The Anaheim Ducks are the best team in the NHL who get next to no attention.
With the Chicago Blackhawks off to the best start in league history, the Ducks have settled comfortably behind them in second place in the Western Conference, with little fanfare.
"We're like groundhogs, we're so far under the radar," quipped the Anaheim coach Bruce Boudreau last week. "That's good. We just want to get better as the season progresses and hopefully that culminates in making the play-offs."
Ryan Getzlaf, the captain, is content with anonymity, as well.
"Perfect," he said with a smile. "[The Blackhawks] are doing great things. They deserve all the attention. We hope we can catch them."
The Ducks are conditioned to life in the shadows. They often have played second fiddle in their own market despite consistently outperforming the Los Angeles Kings, with whom they share southern California. It is especially apparent this season, since their neighbours - the reigning Stanley Cup champions - got off to a terrible start. Only a recent hot streak put the Kings in play-offs position. But they are, as usual, selling more tickets than are the Ducks.
The Kings are averaging 18,211 people per game, one of 17 teams in the NHL that sell to or above seating capacity. Meanwhile, the Ducks are drawing 15,623. Their 91 per cent ticket sales rates 25th in the league.
Forbes Magazine ranks them 19th of 30 teams in value, the Kings 10th.
When the Ducks missed the play-offs last season, the speculation was that they could not afford to keep their two stars, Getzlaf and Corey Perry, who will be free agents this summer.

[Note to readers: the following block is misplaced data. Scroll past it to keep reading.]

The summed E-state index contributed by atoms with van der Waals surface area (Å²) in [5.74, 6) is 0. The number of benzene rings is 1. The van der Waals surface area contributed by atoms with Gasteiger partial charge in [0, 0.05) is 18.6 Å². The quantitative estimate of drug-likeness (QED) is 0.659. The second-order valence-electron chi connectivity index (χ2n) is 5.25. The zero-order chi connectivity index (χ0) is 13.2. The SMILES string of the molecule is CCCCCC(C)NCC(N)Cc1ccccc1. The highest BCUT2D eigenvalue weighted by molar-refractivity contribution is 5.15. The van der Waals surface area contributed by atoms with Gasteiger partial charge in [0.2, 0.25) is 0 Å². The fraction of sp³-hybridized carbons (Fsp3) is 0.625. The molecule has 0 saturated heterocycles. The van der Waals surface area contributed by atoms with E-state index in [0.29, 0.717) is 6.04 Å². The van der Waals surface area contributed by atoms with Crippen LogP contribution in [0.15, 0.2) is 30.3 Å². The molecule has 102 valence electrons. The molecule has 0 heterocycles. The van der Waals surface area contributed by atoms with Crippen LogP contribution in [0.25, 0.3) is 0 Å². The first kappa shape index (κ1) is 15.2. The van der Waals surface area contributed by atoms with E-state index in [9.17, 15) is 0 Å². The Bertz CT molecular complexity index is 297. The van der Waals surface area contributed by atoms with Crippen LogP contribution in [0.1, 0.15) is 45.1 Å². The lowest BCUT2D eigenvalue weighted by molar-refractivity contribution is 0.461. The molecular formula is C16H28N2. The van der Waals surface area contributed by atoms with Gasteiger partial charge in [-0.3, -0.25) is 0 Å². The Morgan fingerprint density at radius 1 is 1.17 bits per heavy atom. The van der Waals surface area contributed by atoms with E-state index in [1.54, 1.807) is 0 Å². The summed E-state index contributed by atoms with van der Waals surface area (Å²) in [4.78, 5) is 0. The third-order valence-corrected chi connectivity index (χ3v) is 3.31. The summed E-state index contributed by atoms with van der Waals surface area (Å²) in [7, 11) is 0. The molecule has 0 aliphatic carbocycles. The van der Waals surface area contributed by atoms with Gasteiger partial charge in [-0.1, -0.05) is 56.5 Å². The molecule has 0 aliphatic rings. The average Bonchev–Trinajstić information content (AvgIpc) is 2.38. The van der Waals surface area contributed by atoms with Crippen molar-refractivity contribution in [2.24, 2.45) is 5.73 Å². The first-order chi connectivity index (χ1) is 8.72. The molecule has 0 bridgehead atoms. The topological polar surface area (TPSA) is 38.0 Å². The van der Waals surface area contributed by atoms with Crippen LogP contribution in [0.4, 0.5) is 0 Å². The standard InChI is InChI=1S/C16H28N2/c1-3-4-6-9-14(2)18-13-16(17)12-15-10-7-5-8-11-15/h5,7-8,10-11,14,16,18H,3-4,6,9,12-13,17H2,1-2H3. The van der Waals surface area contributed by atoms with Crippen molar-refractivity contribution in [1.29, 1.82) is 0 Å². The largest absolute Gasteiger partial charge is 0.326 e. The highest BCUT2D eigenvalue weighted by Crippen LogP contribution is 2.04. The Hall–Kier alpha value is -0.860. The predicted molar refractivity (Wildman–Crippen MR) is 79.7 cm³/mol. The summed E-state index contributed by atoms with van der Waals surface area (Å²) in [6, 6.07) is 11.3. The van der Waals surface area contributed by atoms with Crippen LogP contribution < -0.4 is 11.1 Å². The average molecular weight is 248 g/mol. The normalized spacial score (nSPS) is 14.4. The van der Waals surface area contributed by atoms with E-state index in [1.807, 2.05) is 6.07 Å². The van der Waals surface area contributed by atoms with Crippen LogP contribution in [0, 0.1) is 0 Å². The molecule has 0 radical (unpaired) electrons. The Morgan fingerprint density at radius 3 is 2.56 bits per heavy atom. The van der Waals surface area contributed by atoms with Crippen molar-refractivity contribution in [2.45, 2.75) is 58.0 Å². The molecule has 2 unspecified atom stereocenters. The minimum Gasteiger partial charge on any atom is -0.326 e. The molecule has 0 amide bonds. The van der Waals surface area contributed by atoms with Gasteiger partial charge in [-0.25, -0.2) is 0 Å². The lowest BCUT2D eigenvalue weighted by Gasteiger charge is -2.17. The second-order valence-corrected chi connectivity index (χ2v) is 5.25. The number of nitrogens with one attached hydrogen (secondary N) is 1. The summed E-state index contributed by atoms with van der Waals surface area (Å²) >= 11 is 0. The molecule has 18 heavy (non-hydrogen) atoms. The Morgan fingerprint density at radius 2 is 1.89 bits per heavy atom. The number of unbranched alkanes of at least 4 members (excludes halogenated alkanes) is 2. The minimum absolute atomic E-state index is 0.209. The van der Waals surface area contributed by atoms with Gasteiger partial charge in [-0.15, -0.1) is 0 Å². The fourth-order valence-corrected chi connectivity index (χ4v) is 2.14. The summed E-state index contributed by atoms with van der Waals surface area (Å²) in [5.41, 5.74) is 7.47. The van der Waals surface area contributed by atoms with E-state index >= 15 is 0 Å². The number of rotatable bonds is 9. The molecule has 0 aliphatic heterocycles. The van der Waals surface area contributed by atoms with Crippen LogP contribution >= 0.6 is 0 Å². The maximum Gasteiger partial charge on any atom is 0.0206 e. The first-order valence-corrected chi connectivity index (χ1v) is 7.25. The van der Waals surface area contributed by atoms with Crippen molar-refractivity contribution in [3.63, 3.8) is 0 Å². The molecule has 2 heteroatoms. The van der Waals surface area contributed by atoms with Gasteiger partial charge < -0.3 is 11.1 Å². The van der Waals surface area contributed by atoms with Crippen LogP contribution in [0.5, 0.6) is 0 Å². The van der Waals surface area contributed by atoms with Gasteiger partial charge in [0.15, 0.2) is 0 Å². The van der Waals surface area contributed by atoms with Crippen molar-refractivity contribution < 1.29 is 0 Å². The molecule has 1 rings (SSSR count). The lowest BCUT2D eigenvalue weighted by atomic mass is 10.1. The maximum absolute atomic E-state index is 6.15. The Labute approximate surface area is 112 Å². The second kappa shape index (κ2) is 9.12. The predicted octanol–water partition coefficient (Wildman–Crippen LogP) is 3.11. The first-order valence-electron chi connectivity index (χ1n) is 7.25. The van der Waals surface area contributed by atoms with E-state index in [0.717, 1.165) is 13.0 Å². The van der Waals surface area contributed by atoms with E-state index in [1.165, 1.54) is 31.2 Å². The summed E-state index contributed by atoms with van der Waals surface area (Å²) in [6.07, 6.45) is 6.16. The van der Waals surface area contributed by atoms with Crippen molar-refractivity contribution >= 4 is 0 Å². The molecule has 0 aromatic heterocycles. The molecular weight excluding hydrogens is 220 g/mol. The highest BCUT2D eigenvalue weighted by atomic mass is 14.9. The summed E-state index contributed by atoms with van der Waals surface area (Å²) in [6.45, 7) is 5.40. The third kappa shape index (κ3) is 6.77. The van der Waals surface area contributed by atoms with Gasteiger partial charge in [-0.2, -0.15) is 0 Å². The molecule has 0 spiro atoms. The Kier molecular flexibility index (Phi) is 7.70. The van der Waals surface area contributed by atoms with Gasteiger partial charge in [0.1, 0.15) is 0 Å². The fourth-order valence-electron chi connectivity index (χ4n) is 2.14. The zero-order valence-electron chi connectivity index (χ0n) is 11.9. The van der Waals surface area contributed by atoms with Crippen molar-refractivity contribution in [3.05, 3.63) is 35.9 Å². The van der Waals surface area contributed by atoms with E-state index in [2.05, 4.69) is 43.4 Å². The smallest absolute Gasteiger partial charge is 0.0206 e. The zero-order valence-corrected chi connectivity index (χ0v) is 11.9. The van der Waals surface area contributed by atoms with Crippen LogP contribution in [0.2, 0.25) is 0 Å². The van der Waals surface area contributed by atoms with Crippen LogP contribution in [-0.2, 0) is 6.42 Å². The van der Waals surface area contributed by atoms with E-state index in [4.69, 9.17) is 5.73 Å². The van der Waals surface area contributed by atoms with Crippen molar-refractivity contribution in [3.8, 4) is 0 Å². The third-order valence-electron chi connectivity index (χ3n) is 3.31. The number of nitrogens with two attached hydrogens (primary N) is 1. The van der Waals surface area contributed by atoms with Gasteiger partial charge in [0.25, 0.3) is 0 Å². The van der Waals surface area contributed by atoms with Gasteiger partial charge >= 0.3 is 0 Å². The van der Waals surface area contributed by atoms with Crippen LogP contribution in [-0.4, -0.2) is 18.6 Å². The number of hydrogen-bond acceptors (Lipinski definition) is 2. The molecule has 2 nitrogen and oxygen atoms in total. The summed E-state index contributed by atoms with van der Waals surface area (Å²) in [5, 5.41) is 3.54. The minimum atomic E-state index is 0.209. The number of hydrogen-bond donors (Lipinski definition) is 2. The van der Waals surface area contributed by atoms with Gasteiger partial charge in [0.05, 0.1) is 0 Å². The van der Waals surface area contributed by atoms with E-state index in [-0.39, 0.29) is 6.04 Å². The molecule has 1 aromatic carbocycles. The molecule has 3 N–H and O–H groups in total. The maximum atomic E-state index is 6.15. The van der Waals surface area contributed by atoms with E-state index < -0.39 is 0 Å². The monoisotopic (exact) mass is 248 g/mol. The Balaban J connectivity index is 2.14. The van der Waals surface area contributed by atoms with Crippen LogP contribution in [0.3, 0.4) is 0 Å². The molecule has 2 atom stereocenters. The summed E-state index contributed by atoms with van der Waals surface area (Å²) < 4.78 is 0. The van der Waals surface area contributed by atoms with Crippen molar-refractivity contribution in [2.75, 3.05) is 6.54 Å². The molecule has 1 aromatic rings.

Instead, the team's powerful start has hushed talk that one or both would be traded before the April 4 deadline.
Getzlaf and Perry are nearly joined at the hip pads. Born six days apart, in May 1985, they were drafted in the first round by Anaheim in 2003 (Getzlaf 19th, Perry 28th). They reached the Ducks together in 2005, and are among just four holdovers from the 2007 Stanley Cup-winning team
Their club look formidable again, after completing an 11-2 February. Getzlaf leads in scoring, and Perry is not far behind. They also have nine players with at least five goals. Viktor Fasth, the rookie goaltender from Sweden, won his first eight NHL starts, but he still No 2 behind the veteran Jonas Hiller, who has been slowed by injury.
Not that a lot of people know it.
"That's the way we like it," said Nick Bonino, the centre. "We've got a good team and everyone in [the team] knows it."
Boudreau said: "We want to stay as level-headed as we can. Sometimes you get so much press that you read your own headlines and think you're better than you are."
So far, no danger of that.
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